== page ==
Canonical Ubuntu splits from GNOME over design issues

Doug dmcgarrett at
Thu Oct 28 05:46:53 UTC 2010

On 10/28/2010 12:17 AM, Cristopher Thomas wrote:
> On Thu, Oct 28, 2010 at 06:59, Fred A. Miller<fmiller at>  wrote:
>> *Canonical Ubuntu splits from GNOME over design issues*
>> <>
>> Canonical shook the Linux world yesterday when it announced that the
>> next version of Ubuntu -- "Natty Narwhal," or version 11.04 -- will no
>> longer use the GNOME interface by default. Instead, Natty will feature
>> Unity, the multitouch and 3D-enabled interface that made its debut
>> earlier this month in the distribution's netbook edition of Maverick
>> Meerkat, or Ubuntu 10.10. *Read More*
>> <>
> This does not constitute a split, not that they were ever joined.
> Unity is nothing more than a shell run on top of Gnome.  Most
> distributions provide some level of customization for the sake of
> providing what they feel to be a more productive or comfortable
> experience for their users.  This is a bit more dramatic than other
> distros, so far as that goes, but it's the same principle.
> The simple fact is that Ubuntu is the product of a company with a
> commercial goal.  In order to make that goal a reality, they need to
> provide the best experience for their users possible.  Gnome-shell was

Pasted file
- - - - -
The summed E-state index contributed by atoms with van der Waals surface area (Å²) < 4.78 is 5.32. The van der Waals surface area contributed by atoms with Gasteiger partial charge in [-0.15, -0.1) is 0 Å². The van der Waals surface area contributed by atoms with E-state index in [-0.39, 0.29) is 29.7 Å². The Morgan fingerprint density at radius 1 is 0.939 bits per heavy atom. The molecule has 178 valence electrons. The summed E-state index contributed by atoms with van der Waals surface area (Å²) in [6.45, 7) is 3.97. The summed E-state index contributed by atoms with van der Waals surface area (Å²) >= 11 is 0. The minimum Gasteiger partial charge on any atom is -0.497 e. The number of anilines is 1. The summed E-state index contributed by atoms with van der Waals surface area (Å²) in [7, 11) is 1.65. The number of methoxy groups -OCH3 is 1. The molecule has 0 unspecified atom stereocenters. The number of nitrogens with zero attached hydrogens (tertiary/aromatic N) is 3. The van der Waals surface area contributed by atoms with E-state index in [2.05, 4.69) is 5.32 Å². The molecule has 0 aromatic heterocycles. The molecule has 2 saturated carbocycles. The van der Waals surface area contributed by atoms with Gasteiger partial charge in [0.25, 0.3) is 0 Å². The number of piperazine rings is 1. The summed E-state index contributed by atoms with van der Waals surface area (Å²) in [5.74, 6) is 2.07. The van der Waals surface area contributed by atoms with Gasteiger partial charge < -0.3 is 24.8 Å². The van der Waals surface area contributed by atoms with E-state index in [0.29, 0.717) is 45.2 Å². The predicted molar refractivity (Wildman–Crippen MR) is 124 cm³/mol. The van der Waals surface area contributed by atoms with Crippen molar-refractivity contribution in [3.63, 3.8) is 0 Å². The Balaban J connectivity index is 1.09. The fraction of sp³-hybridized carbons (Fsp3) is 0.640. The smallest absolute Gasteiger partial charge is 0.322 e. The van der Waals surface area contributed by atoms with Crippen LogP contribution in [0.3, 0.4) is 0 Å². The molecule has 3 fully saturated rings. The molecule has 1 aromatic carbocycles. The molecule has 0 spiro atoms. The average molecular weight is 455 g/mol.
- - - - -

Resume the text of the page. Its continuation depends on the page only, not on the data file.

> not going to be it.
> But that's just my opinion.  :)
> --
> Cris
Ubuntu has put up the most different GUI of the more common Linux distros
already, now they want to make it even more unusual.  I fail to see how 
this is
going to provide "the best experience for their users."  If they want to 
the best experience, they need to provide something that looks like MS 
If they could do that, and return to some of the flexibility that the 
earlier versions
Win had--I'm thinking of Win 98 without the BSoD--they might really have 
that would give the users the best experience.  Just to come up with 
something that
looked a little more familiar, I had to do more tweaking to Ubuntu than 
any other
Linux distro I have tried, with the exceptions of those that have gone 
full out with
KDE 4. Think Kubuntu! Ugh! (KDE 4 can be tamed to look like a regular GUI--
PCLinuxOs 2010 has done it.)

I really don't understand how a company that wants to commercialize 
their distro
can come up with such weirdness.  I should think that they'd want any 
in the business world to be able to sit down at their system and use it, 
not have
to take a class in how to.

So that's just _my_ opinion.


Blessed are the peacemakers...for they shall be shot at from both sides. --A. M. Greeley

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